Cedar Audiology Associates - Cleveland, OH

Hearing loss depicted as a problem that compounds by showing several cutout men toppled over on one man.

Are you taken aback to learn that hearing loss is more than just your ears? Ears are the means of hearing, so the damage done to them due to aging, trauma or disease is why someone can not hear, but did you know there’s more to it than the loss of one’s hearing bleeds into a number of other aspects of their life. It’s a dramatic change for someone who has always had the ability to hear. Take some ways that hearing loss has a significant effect on more than just the ears.

Earning Potential

A 2006 report published by the Australian company Access Economics states there is a connection between earning potential and hearing. They discovered that an individual with hearing loss will possibly make about 25 percent less than those that do listen, but why?

There are a lot of things that could impact earnings. Somebody who works without any hearing assistance device like a hearing aid might miss out on weighty information. They might show up for a company meeting at 4 when it was actually at 2 pm, for example. Employers tend to value those with shrewd attention to detail, and that’s a challenge when you can not hear the details.

Work environments can be loud and crazy, too. A person with hearing loss can become confused with all that noise around them. They’ll struggle to speak on the telephone, to listen to customers and to understand what colleagues are saying because in a loud environment the background sounds like clacking keyboards or an air conditioner vent become conspicuous.

Relationships

Some of the same problems at work become a problem at home. Hearing loss has the potential to cause conflict, especially when the person with the problem continues to deny it. Little things like saying “what” a lot during conversations and turning the TV up too loud irritate friends, relatives, and spouses.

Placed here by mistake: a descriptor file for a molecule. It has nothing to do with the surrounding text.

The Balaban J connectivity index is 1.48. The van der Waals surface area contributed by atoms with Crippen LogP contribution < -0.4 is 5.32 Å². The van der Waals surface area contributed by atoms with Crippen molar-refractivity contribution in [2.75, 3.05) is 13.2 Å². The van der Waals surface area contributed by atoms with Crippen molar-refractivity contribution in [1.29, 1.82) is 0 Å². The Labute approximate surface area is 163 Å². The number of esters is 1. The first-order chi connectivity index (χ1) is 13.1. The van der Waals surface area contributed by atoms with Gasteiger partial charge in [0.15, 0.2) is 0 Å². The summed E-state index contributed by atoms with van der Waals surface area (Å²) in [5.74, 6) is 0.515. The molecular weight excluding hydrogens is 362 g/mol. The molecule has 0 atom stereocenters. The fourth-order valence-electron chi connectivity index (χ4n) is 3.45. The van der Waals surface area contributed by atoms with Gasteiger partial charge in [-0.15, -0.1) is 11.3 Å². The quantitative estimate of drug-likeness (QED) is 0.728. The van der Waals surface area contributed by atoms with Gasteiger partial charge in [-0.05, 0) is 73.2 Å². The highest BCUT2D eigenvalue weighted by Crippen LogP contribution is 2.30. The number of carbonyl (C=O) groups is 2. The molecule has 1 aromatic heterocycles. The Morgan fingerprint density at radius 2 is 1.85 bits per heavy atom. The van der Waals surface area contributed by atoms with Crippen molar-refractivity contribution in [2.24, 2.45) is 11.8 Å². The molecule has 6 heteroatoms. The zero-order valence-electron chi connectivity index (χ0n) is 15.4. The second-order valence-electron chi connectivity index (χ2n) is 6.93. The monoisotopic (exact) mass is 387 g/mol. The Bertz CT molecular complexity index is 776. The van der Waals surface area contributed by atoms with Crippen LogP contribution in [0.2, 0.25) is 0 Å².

They may attempt to intervene and encourage this person to recognize their hearing loss, which leads to friction, also. It is very common for someone with hearing loss to sequester themselves and refuse to go out and spend time with other people. They struggle to keep up with conversations, so that they so what the can to avoid them.

Mental Health Concerns

The problems at work and home take a toll on mental health over time. A 2014 study performed by the U.S. National Institute on Deafness and Other Communication Disorders discovered a cause and effect relationship between hearing loss and melancholy. Their research suggests an increased risk of depression, especially among girls and people under the age of 70. Their risk of depression goes from 5 percent to about 11 percent with hearing loss.

A second study by the Senior Research Group suggests that the risk of mental health problems including depression, anxiety and paranoia goes up when a individual with hearing loss does not use hearing aids. The study participants who didn’t wear hearing aids reported everything from feelings of sadness to sudden fits of anger more often than those that did wear them.

Safety Issues

Security is always a concern for the hearing impaired. Most security systems, while it’s a smoke or carbon monoxide detector or a perimeter alarm, work based on noise. They exude a high-frequency noise if there’s a danger. Even people with slight hearing loss can have trouble hearing high pitched tones.

Personal safety becomes a problem when a person with hearing loss crosses the road or drives a car, too. Sound serves to indicate problems like a car coming down the road or a horn honking.

Cognitive Functioning

Medical science has made a connection between cognitive decline and hearing loss. It isn’t clear why people with hearing loss have a higher risk of dementia. The current theory is that the brain struggles to listen and to compensate, it robs other vital functions like memory.

A 2011 study conducted by Johns Hopkins Medicine discovered that someone with minor hearing loss is twice as likely to develop dementia. Moderate hearing loss increases the risk by three times and an individual with severe hearing impairment is five times more likely to get Alzheimer’s disease and other forms of dementia. Hearing health is just one factor in memory loss conditions, but it’s an important one.

When a person has hearing loss, it’s true there’s probably something wrong with their ears, but that’s just where it begins. The fantastic news is that getting help in the kind of hearing aids and other treatment choices reduces the chance of mental health problems, dementia and the different issues associated with hearing decline.

Why wait? You don't have to live with hearing loss. Call Us Today